Many people are aesthetically challenged. As long as their work meets the functional requirements, then it’s good.To someone with a developed aesthetic sense, the functional requirements are just the beginning. The feel must also be gotten right. But the rules won’t help you there.

Dutchess_III's avatar

Maybe the OP is saying it should be instinctive to change under certain circumstances.

bolwerk's avatar

Language acquisition is I guess instinctive. Early language acquisition is a neurophysical process, and your accent is typically pretty set after puberty. It can be changed with great difficulty. Likewise new languages can be acquired at great difficulty, and many people might not even be capable of that.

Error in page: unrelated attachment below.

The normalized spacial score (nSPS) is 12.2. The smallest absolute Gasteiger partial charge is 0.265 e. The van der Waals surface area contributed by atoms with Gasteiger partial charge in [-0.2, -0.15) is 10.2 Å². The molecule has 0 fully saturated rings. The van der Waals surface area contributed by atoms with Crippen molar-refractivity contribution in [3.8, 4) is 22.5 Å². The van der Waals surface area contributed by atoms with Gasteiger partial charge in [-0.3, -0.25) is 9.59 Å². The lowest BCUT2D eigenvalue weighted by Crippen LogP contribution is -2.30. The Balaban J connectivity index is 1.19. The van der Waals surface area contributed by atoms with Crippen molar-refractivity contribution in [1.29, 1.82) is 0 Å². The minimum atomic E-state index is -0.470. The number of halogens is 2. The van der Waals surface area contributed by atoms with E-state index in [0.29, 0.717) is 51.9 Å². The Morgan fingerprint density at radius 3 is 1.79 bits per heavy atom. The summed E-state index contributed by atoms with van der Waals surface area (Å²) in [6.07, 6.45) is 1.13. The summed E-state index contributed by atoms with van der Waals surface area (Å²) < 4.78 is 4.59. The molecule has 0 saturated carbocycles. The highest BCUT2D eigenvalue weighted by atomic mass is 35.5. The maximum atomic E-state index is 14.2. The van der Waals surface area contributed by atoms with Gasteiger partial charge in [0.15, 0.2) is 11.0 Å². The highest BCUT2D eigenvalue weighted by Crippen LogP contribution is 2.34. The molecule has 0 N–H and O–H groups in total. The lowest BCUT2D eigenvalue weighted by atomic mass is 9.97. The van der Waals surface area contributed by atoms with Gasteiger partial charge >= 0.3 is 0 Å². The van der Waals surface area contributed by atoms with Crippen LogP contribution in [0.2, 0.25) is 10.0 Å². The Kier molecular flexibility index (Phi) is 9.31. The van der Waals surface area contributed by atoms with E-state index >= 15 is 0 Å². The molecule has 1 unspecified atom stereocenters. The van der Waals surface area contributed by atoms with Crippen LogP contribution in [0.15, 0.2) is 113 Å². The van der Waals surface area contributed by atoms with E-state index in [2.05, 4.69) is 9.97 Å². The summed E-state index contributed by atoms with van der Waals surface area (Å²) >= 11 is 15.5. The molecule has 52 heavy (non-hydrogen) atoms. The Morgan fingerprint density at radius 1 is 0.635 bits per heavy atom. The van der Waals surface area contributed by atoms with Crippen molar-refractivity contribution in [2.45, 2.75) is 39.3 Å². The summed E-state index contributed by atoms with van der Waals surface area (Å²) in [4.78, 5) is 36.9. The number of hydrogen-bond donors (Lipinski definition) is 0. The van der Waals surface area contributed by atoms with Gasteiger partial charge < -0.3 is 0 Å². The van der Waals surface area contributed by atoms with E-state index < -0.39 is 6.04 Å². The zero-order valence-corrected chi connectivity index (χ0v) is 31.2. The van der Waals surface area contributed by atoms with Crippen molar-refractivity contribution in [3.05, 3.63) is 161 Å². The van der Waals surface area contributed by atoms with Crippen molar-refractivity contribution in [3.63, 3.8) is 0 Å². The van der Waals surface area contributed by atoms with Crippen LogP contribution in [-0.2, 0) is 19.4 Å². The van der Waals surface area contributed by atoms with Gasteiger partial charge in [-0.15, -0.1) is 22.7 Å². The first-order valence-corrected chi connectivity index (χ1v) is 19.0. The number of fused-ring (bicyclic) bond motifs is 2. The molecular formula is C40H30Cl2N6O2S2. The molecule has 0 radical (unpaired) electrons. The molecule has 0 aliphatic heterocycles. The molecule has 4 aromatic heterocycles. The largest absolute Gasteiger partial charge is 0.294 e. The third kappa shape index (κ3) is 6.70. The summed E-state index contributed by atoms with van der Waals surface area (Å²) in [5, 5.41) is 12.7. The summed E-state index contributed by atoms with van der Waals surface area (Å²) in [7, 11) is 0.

I’m not sure there is anything instinctive about handwriting. Practice, and you can get better.

Dutchess_III's avatar

I’d say it’s instinctive. I have a two year old grand daughter who asks us things and tells us thing in perfectly constructed sentences…but it’s in her own language! When my daughter was two and doing that same thing, she came to me asking to do something. Had no idea what she was asking but I said, “Sure! Knock yourself out!” Whereupon she proceeded to take a sack of fire place ashes and throw them down the basement steps! Well, couldn’t get mad. I told her she could!
That’s when I learned “Always say no!”

Kardamom's avatar

I’m guessing that some people who have accents, especially French and British, would not want to change their accents, especially if they moved to the United States, because their beautiful accents make then sound unique and us American’s love those accents.